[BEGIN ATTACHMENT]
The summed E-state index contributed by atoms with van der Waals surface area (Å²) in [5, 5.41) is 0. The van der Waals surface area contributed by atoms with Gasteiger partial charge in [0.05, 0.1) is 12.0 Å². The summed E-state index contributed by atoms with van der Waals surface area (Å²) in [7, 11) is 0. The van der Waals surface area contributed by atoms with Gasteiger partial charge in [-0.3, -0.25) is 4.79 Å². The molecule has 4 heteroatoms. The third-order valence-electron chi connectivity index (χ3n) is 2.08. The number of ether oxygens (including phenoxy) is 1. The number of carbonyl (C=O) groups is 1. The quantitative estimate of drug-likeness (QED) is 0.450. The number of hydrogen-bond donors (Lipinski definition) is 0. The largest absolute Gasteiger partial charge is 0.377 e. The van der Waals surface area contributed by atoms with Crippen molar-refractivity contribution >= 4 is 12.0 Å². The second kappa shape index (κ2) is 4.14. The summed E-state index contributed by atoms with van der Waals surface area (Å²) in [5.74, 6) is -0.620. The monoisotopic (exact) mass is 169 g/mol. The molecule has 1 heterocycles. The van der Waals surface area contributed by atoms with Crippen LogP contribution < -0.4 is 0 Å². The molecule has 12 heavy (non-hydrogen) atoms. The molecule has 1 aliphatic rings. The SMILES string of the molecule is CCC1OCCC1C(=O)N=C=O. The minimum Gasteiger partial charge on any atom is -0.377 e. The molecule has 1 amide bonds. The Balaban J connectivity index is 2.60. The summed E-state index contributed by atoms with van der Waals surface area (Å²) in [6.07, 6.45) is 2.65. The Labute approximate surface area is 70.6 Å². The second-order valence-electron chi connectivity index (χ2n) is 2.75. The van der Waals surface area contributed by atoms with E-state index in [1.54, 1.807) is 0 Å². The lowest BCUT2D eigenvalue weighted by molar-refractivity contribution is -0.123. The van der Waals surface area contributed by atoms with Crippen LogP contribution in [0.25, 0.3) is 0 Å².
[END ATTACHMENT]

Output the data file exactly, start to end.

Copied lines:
The summed E-state index contributed by atoms with van der Waals surface area (Å²) in [5, 5.41) is 0. The van der Waals surface area contributed by atoms with Gasteiger partial charge in [0.05, 0.1) is 12.0 Å². The summed E-state index contributed by atoms with van der Waals surface area (Å²) in [7, 11) is 0. The van der Waals surface area contributed by atoms with Gasteiger partial charge in [-0.3, -0.25) is 4.79 Å². The molecule has 4 heteroatoms. The third-order valence-electron chi connectivity index (χ3n) is 2.08. The number of ether oxygens (including phenoxy) is 1. The number of carbonyl (C=O) groups is 1. The quantitative estimate of drug-likeness (QED) is 0.450. The number of hydrogen-bond donors (Lipinski definition) is 0. The largest absolute Gasteiger partial charge is 0.377 e. The van der Waals surface area contributed by atoms with Crippen molar-refractivity contribution >= 4 is 12.0 Å². The second kappa shape index (κ2) is 4.14. The summed E-state index contributed by atoms with van der Waals surface area (Å²) in [5.74, 6) is -0.620. The monoisotopic (exact) mass is 169 g/mol. The molecule has 1 heterocycles. The van der Waals surface area contributed by atoms with Crippen LogP contribution < -0.4 is 0 Å². The molecule has 12 heavy (non-hydrogen) atoms. The molecule has 1 aliphatic rings. The SMILES string of the molecule is CCC1OCCC1C(=O)N=C=O. The minimum Gasteiger partial charge on any atom is -0.377 e. The molecule has 1 amide bonds. The Balaban J connectivity index is 2.60. The summed E-state index contributed by atoms with van der Waals surface area (Å²) in [6.07, 6.45) is 2.65. The Labute approximate surface area is 70.6 Å². The second-order valence-electron chi connectivity index (χ2n) is 2.75. The van der Waals surface area contributed by atoms with E-state index in [1.54, 1.807) is 0 Å². The lowest BCUT2D eigenvalue weighted by molar-refractivity contribution is -0.123. The van der Waals surface area contributed by atoms with Crippen LogP contribution in [0.25, 0.3) is 0 Å².